1887
Volume 24, Issue 3
  • ISSN 1572-0373
  • E-ISSN: 1572-0381
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Abstract

Abstract

Small unmanned aerial systems (sUAS) are used more regularly and widely in disaster response. Like other personnel involved in disaster response, the sUAS pilots work for long periods, experience extreme stress and fatigue. They often arrive at the disaster fatigued (due to long drives to get there). However, unlike other personnel in this domain, there is little research on the effects of fatigue on sUAS pilots. Our experiences with a series of three real-world deployments highlight the challenges of conducting human factors research during disaster response and recovery. We specifically present lessons learned from having participant researchers embedded in three disasters with the sUAS pilot teams. These lessons result in a set of feasible and non-interruptive methods and metrics for conducting human factors research during field events. Preliminary results and recommended next steps are presented.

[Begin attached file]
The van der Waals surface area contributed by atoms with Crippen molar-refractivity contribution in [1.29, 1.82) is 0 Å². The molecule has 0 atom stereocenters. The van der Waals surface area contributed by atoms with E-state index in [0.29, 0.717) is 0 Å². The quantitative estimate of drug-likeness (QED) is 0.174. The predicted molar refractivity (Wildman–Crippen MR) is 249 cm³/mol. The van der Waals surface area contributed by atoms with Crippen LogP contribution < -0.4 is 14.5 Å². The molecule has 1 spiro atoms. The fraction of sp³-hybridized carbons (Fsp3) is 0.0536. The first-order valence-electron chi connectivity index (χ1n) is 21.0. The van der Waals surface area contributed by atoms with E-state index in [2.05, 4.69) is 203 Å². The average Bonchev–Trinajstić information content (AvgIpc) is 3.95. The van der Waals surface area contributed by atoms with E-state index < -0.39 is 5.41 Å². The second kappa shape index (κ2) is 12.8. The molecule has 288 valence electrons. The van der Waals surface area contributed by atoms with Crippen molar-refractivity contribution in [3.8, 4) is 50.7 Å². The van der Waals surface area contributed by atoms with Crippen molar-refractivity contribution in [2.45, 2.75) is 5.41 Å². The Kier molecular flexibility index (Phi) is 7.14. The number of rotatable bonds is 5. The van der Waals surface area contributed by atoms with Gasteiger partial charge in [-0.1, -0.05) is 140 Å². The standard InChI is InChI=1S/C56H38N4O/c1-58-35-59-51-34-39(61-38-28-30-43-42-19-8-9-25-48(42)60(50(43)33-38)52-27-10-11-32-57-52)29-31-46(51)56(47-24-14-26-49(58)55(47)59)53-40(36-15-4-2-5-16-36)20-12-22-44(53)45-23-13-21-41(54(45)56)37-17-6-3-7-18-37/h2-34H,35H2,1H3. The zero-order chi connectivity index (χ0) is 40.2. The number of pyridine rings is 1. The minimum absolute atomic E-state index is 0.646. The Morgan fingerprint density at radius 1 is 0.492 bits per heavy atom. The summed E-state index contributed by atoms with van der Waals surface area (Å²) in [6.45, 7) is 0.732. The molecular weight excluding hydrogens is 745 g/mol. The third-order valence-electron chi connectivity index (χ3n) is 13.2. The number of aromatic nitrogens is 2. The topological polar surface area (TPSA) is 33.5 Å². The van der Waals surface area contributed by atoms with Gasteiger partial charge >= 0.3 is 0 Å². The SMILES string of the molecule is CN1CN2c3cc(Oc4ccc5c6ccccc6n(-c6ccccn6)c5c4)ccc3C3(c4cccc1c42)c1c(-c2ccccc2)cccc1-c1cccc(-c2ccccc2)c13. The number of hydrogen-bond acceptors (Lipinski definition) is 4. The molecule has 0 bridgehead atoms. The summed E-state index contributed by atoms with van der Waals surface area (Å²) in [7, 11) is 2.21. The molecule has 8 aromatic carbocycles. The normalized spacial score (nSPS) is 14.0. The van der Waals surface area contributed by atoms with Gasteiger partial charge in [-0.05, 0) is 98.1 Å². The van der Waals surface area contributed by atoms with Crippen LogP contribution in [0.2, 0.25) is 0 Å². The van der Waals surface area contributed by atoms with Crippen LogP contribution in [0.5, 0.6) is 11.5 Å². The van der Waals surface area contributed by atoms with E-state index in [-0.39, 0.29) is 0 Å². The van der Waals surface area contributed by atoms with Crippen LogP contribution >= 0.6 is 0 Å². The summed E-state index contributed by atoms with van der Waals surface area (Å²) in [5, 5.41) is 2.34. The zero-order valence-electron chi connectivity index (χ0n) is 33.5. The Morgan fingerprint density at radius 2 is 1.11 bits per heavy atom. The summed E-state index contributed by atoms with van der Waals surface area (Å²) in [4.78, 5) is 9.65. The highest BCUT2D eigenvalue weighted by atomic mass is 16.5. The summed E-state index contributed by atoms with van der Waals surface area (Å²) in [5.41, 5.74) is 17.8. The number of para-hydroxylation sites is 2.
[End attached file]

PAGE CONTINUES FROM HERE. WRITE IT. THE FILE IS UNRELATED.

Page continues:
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2024-02-15
2024-04-19
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  • Article Type: Research Article
Keyword(s): field studies; human-robotic interaction; small uncrewed aerial systems

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